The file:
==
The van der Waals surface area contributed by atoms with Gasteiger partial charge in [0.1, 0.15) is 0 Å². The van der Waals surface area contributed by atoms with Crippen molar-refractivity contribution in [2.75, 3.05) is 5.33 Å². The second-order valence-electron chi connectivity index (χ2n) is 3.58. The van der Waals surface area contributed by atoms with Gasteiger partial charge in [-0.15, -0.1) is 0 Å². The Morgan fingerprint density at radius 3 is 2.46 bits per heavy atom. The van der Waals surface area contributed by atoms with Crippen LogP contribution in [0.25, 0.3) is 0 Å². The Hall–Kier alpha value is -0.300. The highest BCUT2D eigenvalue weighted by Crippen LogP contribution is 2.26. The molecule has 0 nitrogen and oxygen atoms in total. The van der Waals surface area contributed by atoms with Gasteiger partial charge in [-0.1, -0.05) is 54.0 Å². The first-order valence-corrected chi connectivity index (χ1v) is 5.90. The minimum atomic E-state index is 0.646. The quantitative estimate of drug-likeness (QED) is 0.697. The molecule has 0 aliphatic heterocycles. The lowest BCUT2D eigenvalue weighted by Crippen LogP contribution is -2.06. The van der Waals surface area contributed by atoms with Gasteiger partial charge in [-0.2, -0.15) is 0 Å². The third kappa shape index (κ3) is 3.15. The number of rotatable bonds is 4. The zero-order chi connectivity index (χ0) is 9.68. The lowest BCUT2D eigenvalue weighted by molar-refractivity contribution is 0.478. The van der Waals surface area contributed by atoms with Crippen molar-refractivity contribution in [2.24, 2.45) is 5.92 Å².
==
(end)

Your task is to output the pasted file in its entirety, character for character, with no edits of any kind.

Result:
The van der Waals surface area contributed by atoms with Gasteiger partial charge in [0.1, 0.15) is 0 Å². The van der Waals surface area contributed by atoms with Crippen molar-refractivity contribution in [2.75, 3.05) is 5.33 Å². The second-order valence-electron chi connectivity index (χ2n) is 3.58. The van der Waals surface area contributed by atoms with Gasteiger partial charge in [-0.15, -0.1) is 0 Å². The Morgan fingerprint density at radius 3 is 2.46 bits per heavy atom. The van der Waals surface area contributed by atoms with Crippen LogP contribution in [0.25, 0.3) is 0 Å². The Hall–Kier alpha value is -0.300. The highest BCUT2D eigenvalue weighted by Crippen LogP contribution is 2.26. The molecule has 0 nitrogen and oxygen atoms in total. The van der Waals surface area contributed by atoms with Gasteiger partial charge in [-0.1, -0.05) is 54.0 Å². The first-order valence-corrected chi connectivity index (χ1v) is 5.90. The minimum atomic E-state index is 0.646. The quantitative estimate of drug-likeness (QED) is 0.697. The molecule has 0 aliphatic heterocycles. The lowest BCUT2D eigenvalue weighted by Crippen LogP contribution is -2.06. The van der Waals surface area contributed by atoms with Gasteiger partial charge in [-0.2, -0.15) is 0 Å². The third kappa shape index (κ3) is 3.15. The number of rotatable bonds is 4. The zero-order chi connectivity index (χ0) is 9.68. The lowest BCUT2D eigenvalue weighted by molar-refractivity contribution is 0.478. The van der Waals surface area contributed by atoms with Crippen molar-refractivity contribution in [2.24, 2.45) is 5.92 Å².